Many people are unaware that exposing an allergy to a pet can be life threatening. Pets should not be a vital part of family life where there is a history of asthma or hay fever they simply are not a good idea.
As a canine behaviourist my interest is in both human and pet behaviour.
Anything that has an effect on the relationship will have an effect on behaviour. As an asthmatic I am always interested in reports from the National Asthma Campaign and British Lung Foundation both of who are unsympathetic towards the pets before people brigade.
Myths abound about breeds of cats and dogs and even horses that are supposedly safe. Many say that poodles will not affect you because they are woolly rather than hairy. It is not the hair that causes the problem it is the allergens and enzymes secreted on to the animal’s skin and into its saliva that causes the reactions.
If you move into a house where a cat or dog has spread dander it can take up to two years to clear the allergens. They stick to walls and are in the carpets and soft furnishings.
If you suffer any form of allergy then you should consider removing the pet from the home. If this cannot be done then confine the dog or cat to one room. The kitchen is best because it has no soft furnishings. Some people are so allergic that they have only to walk past a cat to set off an asthma attack. The National Asthma Campaign report that they now know that if babies who have inherited the tendency to develop allergic reactions are exposed to cats in the first few months of life, 80 per cent will develop the allergy later on. The immune system has been primed and you might start to see wheezing when the child is about two.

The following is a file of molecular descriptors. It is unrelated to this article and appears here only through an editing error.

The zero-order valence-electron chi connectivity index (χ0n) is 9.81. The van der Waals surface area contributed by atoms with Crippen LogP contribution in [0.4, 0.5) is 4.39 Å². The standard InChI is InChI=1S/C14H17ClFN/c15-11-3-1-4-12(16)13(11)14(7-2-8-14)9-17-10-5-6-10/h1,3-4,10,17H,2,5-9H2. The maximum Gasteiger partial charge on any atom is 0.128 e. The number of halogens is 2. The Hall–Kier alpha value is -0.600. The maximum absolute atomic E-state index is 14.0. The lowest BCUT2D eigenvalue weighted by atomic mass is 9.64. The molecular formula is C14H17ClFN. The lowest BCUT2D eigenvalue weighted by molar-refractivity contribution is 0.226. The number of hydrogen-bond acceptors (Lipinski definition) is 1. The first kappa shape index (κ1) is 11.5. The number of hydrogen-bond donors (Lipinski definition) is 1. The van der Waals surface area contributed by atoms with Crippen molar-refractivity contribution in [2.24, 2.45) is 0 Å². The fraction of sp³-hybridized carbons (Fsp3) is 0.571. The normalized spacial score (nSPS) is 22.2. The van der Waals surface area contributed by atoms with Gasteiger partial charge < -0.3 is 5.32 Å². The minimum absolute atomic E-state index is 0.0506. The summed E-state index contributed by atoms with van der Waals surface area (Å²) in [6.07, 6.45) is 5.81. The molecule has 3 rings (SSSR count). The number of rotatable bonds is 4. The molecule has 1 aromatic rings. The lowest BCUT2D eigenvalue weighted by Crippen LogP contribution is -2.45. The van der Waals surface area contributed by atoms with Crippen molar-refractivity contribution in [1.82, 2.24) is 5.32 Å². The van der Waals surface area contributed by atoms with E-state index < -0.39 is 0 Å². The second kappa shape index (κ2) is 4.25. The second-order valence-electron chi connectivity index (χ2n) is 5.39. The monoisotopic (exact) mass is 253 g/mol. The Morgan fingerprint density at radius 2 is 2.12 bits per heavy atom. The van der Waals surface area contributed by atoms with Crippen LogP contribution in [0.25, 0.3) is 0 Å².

If someone wishes to own a dog so much that they are willing to “give it a try” (which I’m not convinced is fair to the animal or the allergy sufferer), I would recommend some preliminary steps to making it as successful as possible. First – a visit to an allergist, to be tested and see how clinically severe the allergy is. Second, begin drugs therapy and immunotherapy; in
order to attempt to prevent reactions. Third – install air filtration in the home. Fourth – realise the practical limitations of interaction with the dog.
I adore my dogs but as an asthmatic I don’t snuggle them much, I don’t bury my face into them, like many owners I know. Voice commands rather than “hands on” makes them more controllable. I keep my hands off them 99% of the time. I usually limit the petting to their heads, where there is a little less saliva. Since they are unable to lick the top of their own head I do have them in the house, but my direct physical interaction is minimal and they must lay on “their” beds. I always wash my hands after handling pets.
I would not recommend a cat or dog for an allergic person, whose life would certainly be more uncomfortable by owning pets. I go into pet ownership with my eyes open and would recommend that others do the same.